The Trouble with Julie & Julia
I didn’t just read Julia Child’s memoir, My Life in France—I devoured it. I was just as voracious for Julie & Julia, Julie Powell’s memoir based on the blog she wrote as she cooked all the recipes in Mastering the Art of French Cooking. When the news broke that they would be making a film that covered not only Julie & Julia but also My Life in France, I was obsessed with who would be cast in the Julie role.
Julie Powell is a cocktail relishing, steak-eating Texan who wasn’t petite to start with and wrote about the effects of all that rich French food on her weight. In real life, she looks like this. More than anything, I wanted to see the part played by someone who looked like she actually enjoys cooking and eating. When the news broke that Julie would be played by Amy Adams, so thin I somehow doubt she would be willing to eat any of the recipes in either book, I was dejected. It was a squandered opportunity to cast an actress who is not Hollywood-slim. At the time, I thought little of the casting of Meryl Streep, 60, to play Julia Child during her late 30s.
I didn’t go see the film when it was in theaters, but it’s now out on DVD and I watched it last week. Only twice during the movie does the Julie Powell character refer to her weight. It’s a recurring theme in the book. At one point in the movie, in the midst of her cooking year, she says to a friend, “I looked fat,” regarding a photo of her that appeared in a magazine. The friend says, without a hint of irony, “just your face.” As if Amy Adam’s bony mug could ever look even the slightest bit chubby.
This whole exchange was so completely ridiculous that I almost had to turn the movie off. A similar moment occurred when she wails to her husband, “I used to be thin and now I’m getting fat.” Say what? Does Nora Ephron, writer and director of Julie & Julia, think I’m completely stupid? Am I really supposed to swallow that the professionally thin, eternally sample-size Amy Adams is anything close to fat? In the movie version of this story, she is nothing more than a reminder that for women, even if we are cookbook authors or food writers like Julie Powell and I, the only palatable version of us is a very thin one. You are only allowed to eat buttery French food for a whole year provided you start out thin and don’t gain an ounce, at least in the movies. (Julie Powell’s book makes it clear it didn’t go that way in real life.)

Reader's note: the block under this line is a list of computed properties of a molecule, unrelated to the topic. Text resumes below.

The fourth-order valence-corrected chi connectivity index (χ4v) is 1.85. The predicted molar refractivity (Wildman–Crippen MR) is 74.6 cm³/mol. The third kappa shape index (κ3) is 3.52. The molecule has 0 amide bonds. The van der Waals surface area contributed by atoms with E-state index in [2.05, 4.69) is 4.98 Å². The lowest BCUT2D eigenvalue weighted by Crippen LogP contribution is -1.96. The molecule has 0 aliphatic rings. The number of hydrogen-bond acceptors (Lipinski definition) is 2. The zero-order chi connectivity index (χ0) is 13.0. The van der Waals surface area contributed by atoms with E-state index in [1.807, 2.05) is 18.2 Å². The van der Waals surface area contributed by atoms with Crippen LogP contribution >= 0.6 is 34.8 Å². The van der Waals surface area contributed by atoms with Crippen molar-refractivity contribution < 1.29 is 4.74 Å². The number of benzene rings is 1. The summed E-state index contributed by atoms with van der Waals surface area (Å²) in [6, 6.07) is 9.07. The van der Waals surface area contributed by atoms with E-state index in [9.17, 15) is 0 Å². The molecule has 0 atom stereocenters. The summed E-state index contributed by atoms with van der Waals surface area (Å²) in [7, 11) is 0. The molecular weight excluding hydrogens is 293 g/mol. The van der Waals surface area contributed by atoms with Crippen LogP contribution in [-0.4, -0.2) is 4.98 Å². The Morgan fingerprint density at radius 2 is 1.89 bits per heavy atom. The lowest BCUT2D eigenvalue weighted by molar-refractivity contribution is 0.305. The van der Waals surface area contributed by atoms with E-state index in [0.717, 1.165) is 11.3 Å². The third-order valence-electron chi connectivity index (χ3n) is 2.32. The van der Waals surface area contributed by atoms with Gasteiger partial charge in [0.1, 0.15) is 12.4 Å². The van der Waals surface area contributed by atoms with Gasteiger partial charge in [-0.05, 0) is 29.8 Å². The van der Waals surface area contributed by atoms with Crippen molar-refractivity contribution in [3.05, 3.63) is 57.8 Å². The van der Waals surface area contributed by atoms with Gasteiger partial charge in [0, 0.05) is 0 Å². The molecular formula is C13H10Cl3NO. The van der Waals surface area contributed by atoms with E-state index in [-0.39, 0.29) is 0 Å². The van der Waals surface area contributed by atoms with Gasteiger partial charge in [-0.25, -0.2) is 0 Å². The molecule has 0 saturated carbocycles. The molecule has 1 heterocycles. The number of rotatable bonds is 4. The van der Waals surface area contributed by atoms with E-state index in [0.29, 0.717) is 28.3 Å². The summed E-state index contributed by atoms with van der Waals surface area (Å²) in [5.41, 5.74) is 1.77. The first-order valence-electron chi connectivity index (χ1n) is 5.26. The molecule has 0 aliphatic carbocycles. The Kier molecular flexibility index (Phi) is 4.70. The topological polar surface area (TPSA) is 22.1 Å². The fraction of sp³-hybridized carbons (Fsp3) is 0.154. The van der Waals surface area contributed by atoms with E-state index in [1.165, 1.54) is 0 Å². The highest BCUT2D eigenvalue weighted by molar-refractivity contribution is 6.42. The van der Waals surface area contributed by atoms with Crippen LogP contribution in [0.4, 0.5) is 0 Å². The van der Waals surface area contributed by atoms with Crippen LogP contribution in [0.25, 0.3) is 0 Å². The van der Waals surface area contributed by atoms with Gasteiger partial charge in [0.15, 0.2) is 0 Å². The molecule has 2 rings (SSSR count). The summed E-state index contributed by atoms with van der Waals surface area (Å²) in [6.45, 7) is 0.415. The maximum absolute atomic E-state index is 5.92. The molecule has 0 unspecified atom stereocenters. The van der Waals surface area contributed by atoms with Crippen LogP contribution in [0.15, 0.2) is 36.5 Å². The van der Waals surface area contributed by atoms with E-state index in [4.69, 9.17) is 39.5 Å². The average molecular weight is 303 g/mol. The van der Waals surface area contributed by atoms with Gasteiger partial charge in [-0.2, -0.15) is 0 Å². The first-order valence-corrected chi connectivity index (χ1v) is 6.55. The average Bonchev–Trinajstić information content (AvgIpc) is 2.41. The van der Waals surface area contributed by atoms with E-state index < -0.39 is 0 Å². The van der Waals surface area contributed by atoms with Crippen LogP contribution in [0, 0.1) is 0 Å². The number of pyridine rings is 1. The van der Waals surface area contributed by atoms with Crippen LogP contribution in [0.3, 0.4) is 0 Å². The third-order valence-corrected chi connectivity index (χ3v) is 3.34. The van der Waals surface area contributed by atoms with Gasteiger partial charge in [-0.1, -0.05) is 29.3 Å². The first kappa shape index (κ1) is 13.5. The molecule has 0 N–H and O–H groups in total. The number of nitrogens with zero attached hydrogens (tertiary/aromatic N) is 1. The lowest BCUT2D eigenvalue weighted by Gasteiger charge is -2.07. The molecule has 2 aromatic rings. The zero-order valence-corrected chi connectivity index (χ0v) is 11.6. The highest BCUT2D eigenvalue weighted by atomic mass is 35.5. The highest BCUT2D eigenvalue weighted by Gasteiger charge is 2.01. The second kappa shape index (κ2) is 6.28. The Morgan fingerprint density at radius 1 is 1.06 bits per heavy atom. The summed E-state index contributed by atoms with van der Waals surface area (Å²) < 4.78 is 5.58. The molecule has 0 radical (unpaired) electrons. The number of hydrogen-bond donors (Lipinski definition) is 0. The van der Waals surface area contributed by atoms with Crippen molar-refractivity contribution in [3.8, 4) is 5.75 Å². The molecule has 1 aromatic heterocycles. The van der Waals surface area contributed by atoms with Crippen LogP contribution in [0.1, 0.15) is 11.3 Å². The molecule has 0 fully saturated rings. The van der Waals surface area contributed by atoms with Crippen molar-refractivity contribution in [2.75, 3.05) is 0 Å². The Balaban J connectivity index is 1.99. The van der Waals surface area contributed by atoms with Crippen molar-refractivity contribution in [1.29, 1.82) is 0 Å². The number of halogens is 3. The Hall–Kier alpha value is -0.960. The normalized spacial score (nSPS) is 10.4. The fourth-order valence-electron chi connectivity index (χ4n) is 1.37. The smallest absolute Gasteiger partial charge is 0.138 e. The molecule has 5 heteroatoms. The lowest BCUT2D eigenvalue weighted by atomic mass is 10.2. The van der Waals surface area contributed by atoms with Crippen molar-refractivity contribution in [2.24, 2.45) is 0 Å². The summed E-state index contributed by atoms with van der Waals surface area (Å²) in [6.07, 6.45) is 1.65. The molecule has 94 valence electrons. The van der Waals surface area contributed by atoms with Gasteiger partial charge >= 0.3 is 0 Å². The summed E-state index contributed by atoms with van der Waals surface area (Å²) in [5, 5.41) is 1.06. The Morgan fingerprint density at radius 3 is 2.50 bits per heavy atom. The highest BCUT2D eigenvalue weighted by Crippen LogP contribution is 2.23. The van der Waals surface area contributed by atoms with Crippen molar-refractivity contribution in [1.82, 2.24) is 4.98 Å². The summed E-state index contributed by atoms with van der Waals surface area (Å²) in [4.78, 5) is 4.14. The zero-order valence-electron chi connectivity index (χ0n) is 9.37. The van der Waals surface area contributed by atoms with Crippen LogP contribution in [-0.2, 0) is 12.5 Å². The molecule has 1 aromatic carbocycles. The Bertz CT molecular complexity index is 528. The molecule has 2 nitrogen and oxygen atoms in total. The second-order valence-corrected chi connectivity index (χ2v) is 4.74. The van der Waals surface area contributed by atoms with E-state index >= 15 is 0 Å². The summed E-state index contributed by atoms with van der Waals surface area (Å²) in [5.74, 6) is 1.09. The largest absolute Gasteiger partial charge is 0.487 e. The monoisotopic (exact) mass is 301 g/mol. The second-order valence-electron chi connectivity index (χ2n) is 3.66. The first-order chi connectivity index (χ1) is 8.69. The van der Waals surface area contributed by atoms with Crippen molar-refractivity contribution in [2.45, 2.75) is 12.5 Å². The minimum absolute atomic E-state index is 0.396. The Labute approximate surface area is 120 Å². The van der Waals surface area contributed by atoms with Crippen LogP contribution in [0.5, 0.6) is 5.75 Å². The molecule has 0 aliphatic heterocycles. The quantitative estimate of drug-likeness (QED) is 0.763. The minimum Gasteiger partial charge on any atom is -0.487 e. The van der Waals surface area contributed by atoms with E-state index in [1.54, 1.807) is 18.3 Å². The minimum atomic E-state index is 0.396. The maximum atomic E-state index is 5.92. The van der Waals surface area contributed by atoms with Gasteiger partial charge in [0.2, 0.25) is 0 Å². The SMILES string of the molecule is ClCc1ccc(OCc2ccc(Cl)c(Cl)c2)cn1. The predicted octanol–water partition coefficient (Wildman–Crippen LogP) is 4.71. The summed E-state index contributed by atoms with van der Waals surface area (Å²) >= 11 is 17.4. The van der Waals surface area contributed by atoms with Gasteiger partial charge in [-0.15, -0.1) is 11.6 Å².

The day after I watched the movie, as my Amy-Adams-as-Julie-Powell anger was subsiding, I started to consider the Julia Child/Meryl Streep casting decision. When Julia ate that first meal in France, the oysters, sole, salad, and cheese that changed her life, she was 37. Meryl Streep, acting that scene, is 60. I am not suggesting that she doesn’t look younger than her years, nor am I saying that you can’t play an age other than your actual age, but a 60 year old woman playing a 37 year old woman? What is the thinking behind that? What does that mean?
There’s been a lot written and said about the scarcity of roles for actresses in their 30s and 40s, and the casting of Meryl Streep as Julia Child here made me think even more about it. Some actresses who are currently 37 include Gwyneth Paltrow, Cameron Diaz, Jennifer Garner, and Selma Blair, not to mention the scores of undiscovered talents in that age range. What was wrong with all of them? I know she’s considered the most talent actress in Hollywood, but is Meryl Streep the only one with the talent to play that part?
The more I thought it about, the more I realized how reluctant movie makers, even female movie makers, are to let the world see women as we often are: hungry, non-skinny, aging but still sexually vibrant. Is it me or do we see dramatically less of Gwyneth, Cameron, and Selma than we did a few years ago? Conventional thinking is that the movie-going public hates to see icons of beauty, youth, and sex appeal somehow wane. But that thinking is flawed. I’d rather see us, especially in cases where a movie is depicting real women, as we actually are.
Movie makers don’t understand that we want to see these women mature as actors and as beauties. I have a sinking feeling that a 37 year old character (or actress) might as well be 60 in the eyes of Hollywood. As soon as you are one day older than Megan Fox (or whoever represents ultimate youth and hotness at a particular moment) you may as well be a grandmother. And in some ways this is even more disheartening than the impossibility of a large-as-life Julie Powell.